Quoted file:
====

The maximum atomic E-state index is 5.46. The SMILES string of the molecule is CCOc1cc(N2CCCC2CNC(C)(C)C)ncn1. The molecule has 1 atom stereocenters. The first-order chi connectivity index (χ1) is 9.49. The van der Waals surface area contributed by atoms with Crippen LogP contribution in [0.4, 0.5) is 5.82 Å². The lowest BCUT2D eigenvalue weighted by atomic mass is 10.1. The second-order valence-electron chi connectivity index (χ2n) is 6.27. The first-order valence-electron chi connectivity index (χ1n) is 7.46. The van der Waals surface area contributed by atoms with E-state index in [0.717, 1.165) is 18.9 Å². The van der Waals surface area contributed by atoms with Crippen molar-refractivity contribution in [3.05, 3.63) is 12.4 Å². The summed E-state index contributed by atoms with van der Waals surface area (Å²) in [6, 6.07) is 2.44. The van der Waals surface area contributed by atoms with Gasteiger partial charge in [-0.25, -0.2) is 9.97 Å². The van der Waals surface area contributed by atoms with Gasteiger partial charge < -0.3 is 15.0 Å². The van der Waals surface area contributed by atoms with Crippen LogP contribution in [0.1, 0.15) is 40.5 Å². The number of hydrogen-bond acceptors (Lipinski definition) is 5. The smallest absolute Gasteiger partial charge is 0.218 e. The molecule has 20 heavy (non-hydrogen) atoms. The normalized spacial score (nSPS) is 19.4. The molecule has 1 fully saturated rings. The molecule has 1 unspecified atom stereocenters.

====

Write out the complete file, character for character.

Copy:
The maximum atomic E-state index is 5.46. The SMILES string of the molecule is CCOc1cc(N2CCCC2CNC(C)(C)C)ncn1. The molecule has 1 atom stereocenters. The first-order chi connectivity index (χ1) is 9.49. The van der Waals surface area contributed by atoms with Crippen LogP contribution in [0.4, 0.5) is 5.82 Å². The lowest BCUT2D eigenvalue weighted by atomic mass is 10.1. The second-order valence-electron chi connectivity index (χ2n) is 6.27. The first-order valence-electron chi connectivity index (χ1n) is 7.46. The van der Waals surface area contributed by atoms with E-state index in [0.717, 1.165) is 18.9 Å². The van der Waals surface area contributed by atoms with Crippen molar-refractivity contribution in [3.05, 3.63) is 12.4 Å². The summed E-state index contributed by atoms with van der Waals surface area (Å²) in [6, 6.07) is 2.44. The van der Waals surface area contributed by atoms with Gasteiger partial charge in [-0.25, -0.2) is 9.97 Å². The van der Waals surface area contributed by atoms with Gasteiger partial charge < -0.3 is 15.0 Å². The van der Waals surface area contributed by atoms with Crippen LogP contribution in [0.1, 0.15) is 40.5 Å². The number of hydrogen-bond acceptors (Lipinski definition) is 5. The smallest absolute Gasteiger partial charge is 0.218 e. The molecule has 20 heavy (non-hydrogen) atoms. The normalized spacial score (nSPS) is 19.4. The molecule has 1 fully saturated rings. The molecule has 1 unspecified atom stereocenters.